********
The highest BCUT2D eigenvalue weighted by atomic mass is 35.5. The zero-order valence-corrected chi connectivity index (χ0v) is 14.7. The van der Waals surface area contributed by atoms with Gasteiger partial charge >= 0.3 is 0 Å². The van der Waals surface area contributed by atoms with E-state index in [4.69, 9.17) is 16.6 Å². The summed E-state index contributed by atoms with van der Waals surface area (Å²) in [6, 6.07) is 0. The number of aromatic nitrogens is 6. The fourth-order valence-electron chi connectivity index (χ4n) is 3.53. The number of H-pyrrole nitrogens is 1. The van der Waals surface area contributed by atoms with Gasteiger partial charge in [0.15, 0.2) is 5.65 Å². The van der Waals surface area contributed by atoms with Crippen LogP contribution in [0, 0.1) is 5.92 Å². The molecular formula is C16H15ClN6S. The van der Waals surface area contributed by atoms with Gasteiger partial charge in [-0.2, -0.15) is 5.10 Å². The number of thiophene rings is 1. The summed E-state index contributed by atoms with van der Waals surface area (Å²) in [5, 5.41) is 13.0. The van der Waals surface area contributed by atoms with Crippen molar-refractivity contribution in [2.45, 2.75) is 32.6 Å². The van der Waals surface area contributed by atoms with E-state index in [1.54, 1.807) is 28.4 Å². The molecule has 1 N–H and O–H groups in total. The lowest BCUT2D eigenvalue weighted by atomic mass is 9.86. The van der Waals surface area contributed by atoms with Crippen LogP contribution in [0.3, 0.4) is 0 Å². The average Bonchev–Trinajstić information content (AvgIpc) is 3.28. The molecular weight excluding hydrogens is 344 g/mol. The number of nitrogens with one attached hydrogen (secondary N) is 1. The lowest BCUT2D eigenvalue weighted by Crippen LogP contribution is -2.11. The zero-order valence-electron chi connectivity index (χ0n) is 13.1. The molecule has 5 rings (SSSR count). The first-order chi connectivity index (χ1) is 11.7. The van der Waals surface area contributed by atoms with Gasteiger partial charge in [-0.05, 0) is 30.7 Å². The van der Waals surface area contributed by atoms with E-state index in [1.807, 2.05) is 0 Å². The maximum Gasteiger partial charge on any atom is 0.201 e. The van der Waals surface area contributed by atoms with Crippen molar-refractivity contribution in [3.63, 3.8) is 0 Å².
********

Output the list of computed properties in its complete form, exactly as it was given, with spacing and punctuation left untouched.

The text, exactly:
The highest BCUT2D eigenvalue weighted by atomic mass is 35.5. The zero-order valence-corrected chi connectivity index (χ0v) is 14.7. The van der Waals surface area contributed by atoms with Gasteiger partial charge >= 0.3 is 0 Å². The van der Waals surface area contributed by atoms with E-state index in [4.69, 9.17) is 16.6 Å². The summed E-state index contributed by atoms with van der Waals surface area (Å²) in [6, 6.07) is 0. The number of aromatic nitrogens is 6. The fourth-order valence-electron chi connectivity index (χ4n) is 3.53. The number of H-pyrrole nitrogens is 1. The van der Waals surface area contributed by atoms with Gasteiger partial charge in [0.15, 0.2) is 5.65 Å². The van der Waals surface area contributed by atoms with Crippen LogP contribution in [0, 0.1) is 5.92 Å². The molecular formula is C16H15ClN6S. The van der Waals surface area contributed by atoms with Gasteiger partial charge in [-0.2, -0.15) is 5.10 Å². The number of thiophene rings is 1. The summed E-state index contributed by atoms with van der Waals surface area (Å²) in [5, 5.41) is 13.0. The van der Waals surface area contributed by atoms with Crippen molar-refractivity contribution in [2.45, 2.75) is 32.6 Å². The van der Waals surface area contributed by atoms with E-state index in [1.54, 1.807) is 28.4 Å². The molecule has 1 N–H and O–H groups in total. The lowest BCUT2D eigenvalue weighted by atomic mass is 9.86. The van der Waals surface area contributed by atoms with Crippen LogP contribution in [0.3, 0.4) is 0 Å². The average Bonchev–Trinajstić information content (AvgIpc) is 3.28. The molecular weight excluding hydrogens is 344 g/mol. The number of nitrogens with one attached hydrogen (secondary N) is 1. The lowest BCUT2D eigenvalue weighted by Crippen LogP contribution is -2.11. The zero-order valence-electron chi connectivity index (χ0n) is 13.1. The molecule has 5 rings (SSSR count). The first-order chi connectivity index (χ1) is 11.7. The van der Waals surface area contributed by atoms with Gasteiger partial charge in [-0.05, 0) is 30.7 Å². The van der Waals surface area contributed by atoms with E-state index in [1.807, 2.05) is 0 Å². The maximum Gasteiger partial charge on any atom is 0.201 e. The van der Waals surface area contributed by atoms with Crippen molar-refractivity contribution in [3.63, 3.8) is 0 Å².